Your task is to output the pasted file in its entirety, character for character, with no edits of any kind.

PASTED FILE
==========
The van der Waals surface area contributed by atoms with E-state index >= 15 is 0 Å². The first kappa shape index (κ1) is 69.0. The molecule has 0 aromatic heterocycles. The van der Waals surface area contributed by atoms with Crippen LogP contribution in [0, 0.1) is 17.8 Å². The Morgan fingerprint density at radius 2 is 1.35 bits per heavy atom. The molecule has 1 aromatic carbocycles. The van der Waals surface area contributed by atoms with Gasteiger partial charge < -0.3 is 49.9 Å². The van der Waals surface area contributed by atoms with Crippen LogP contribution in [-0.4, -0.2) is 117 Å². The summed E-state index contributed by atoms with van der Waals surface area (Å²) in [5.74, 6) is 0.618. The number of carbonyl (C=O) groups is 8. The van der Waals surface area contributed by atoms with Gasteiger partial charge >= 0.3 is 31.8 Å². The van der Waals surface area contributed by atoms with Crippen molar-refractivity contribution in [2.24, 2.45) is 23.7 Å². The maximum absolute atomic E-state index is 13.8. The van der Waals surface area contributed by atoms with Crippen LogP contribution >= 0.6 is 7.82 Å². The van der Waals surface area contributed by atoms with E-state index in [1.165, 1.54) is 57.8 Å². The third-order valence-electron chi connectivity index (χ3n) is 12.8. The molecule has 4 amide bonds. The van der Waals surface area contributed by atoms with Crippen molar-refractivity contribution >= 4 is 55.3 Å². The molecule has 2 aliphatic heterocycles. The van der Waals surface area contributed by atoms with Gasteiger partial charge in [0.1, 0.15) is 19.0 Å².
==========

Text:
The van der Waals surface area contributed by atoms with E-state index >= 15 is 0 Å². The first kappa shape index (κ1) is 69.0. The molecule has 0 aromatic heterocycles. The van der Waals surface area contributed by atoms with Crippen LogP contribution in [0, 0.1) is 17.8 Å². The Morgan fingerprint density at radius 2 is 1.35 bits per heavy atom. The molecule has 1 aromatic carbocycles. The van der Waals surface area contributed by atoms with Gasteiger partial charge < -0.3 is 49.9 Å². The van der Waals surface area contributed by atoms with Crippen LogP contribution in [-0.4, -0.2) is 117 Å². The summed E-state index contributed by atoms with van der Waals surface area (Å²) in [5.74, 6) is 0.618. The number of carbonyl (C=O) groups is 8. The van der Waals surface area contributed by atoms with Gasteiger partial charge >= 0.3 is 31.8 Å². The van der Waals surface area contributed by atoms with Crippen molar-refractivity contribution in [2.24, 2.45) is 23.7 Å². The maximum absolute atomic E-state index is 13.8. The van der Waals surface area contributed by atoms with Crippen LogP contribution >= 0.6 is 7.82 Å². The van der Waals surface area contributed by atoms with E-state index in [1.165, 1.54) is 57.8 Å². The third-order valence-electron chi connectivity index (χ3n) is 12.8. The molecule has 4 amide bonds. The van der Waals surface area contributed by atoms with Crippen molar-refractivity contribution >= 4 is 55.3 Å². The molecule has 2 aliphatic heterocycles. The van der Waals surface area contributed by atoms with Gasteiger partial charge in [0.1, 0.15) is 19.0 Å².